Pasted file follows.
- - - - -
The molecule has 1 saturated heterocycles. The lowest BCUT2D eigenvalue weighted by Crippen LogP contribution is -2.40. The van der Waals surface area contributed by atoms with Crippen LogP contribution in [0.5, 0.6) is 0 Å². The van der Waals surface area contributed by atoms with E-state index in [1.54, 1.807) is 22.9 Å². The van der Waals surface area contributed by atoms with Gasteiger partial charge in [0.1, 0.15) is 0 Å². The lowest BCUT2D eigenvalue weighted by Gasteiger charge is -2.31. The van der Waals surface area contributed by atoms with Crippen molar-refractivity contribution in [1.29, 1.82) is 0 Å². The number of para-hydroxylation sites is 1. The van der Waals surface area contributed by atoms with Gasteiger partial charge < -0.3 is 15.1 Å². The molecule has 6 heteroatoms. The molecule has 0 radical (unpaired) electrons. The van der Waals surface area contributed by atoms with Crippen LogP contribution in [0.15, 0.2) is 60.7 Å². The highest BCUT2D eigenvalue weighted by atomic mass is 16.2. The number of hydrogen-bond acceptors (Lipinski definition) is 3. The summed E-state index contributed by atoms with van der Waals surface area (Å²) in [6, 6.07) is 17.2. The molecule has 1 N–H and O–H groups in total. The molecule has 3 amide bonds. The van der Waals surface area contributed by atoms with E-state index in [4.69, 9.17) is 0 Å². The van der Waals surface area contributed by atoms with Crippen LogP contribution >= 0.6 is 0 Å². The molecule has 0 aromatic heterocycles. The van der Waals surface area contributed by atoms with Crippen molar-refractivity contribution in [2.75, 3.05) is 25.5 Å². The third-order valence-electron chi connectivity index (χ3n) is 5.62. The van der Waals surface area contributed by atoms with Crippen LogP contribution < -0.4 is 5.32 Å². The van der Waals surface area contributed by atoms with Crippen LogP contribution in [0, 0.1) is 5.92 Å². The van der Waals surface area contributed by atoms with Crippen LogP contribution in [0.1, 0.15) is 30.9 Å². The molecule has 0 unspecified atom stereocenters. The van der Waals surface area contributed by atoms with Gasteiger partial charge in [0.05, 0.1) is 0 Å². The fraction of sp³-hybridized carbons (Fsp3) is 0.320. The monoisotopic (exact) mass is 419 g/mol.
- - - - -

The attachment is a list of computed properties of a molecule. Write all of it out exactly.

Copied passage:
The molecule has 1 saturated heterocycles. The lowest BCUT2D eigenvalue weighted by Crippen LogP contribution is -2.40. The van der Waals surface area contributed by atoms with Crippen LogP contribution in [0.5, 0.6) is 0 Å². The van der Waals surface area contributed by atoms with E-state index in [1.54, 1.807) is 22.9 Å². The van der Waals surface area contributed by atoms with Gasteiger partial charge in [0.1, 0.15) is 0 Å². The lowest BCUT2D eigenvalue weighted by Gasteiger charge is -2.31. The van der Waals surface area contributed by atoms with Crippen molar-refractivity contribution in [1.29, 1.82) is 0 Å². The number of para-hydroxylation sites is 1. The van der Waals surface area contributed by atoms with Gasteiger partial charge < -0.3 is 15.1 Å². The molecule has 6 heteroatoms. The molecule has 0 radical (unpaired) electrons. The van der Waals surface area contributed by atoms with Crippen LogP contribution in [0.15, 0.2) is 60.7 Å². The highest BCUT2D eigenvalue weighted by atomic mass is 16.2. The number of hydrogen-bond acceptors (Lipinski definition) is 3. The summed E-state index contributed by atoms with van der Waals surface area (Å²) in [6, 6.07) is 17.2. The molecule has 1 N–H and O–H groups in total. The molecule has 3 amide bonds. The van der Waals surface area contributed by atoms with E-state index in [4.69, 9.17) is 0 Å². The van der Waals surface area contributed by atoms with Crippen LogP contribution >= 0.6 is 0 Å². The molecule has 0 aromatic heterocycles. The van der Waals surface area contributed by atoms with Crippen molar-refractivity contribution in [2.75, 3.05) is 25.5 Å². The third-order valence-electron chi connectivity index (χ3n) is 5.62. The van der Waals surface area contributed by atoms with Crippen LogP contribution < -0.4 is 5.32 Å². The van der Waals surface area contributed by atoms with Crippen LogP contribution in [0, 0.1) is 5.92 Å². The van der Waals surface area contributed by atoms with Crippen LogP contribution in [0.1, 0.15) is 30.9 Å². The molecule has 0 unspecified atom stereocenters. The van der Waals surface area contributed by atoms with Gasteiger partial charge in [0.05, 0.1) is 0 Å². The fraction of sp³-hybridized carbons (Fsp3) is 0.320. The monoisotopic (exact) mass is 419 g/mol.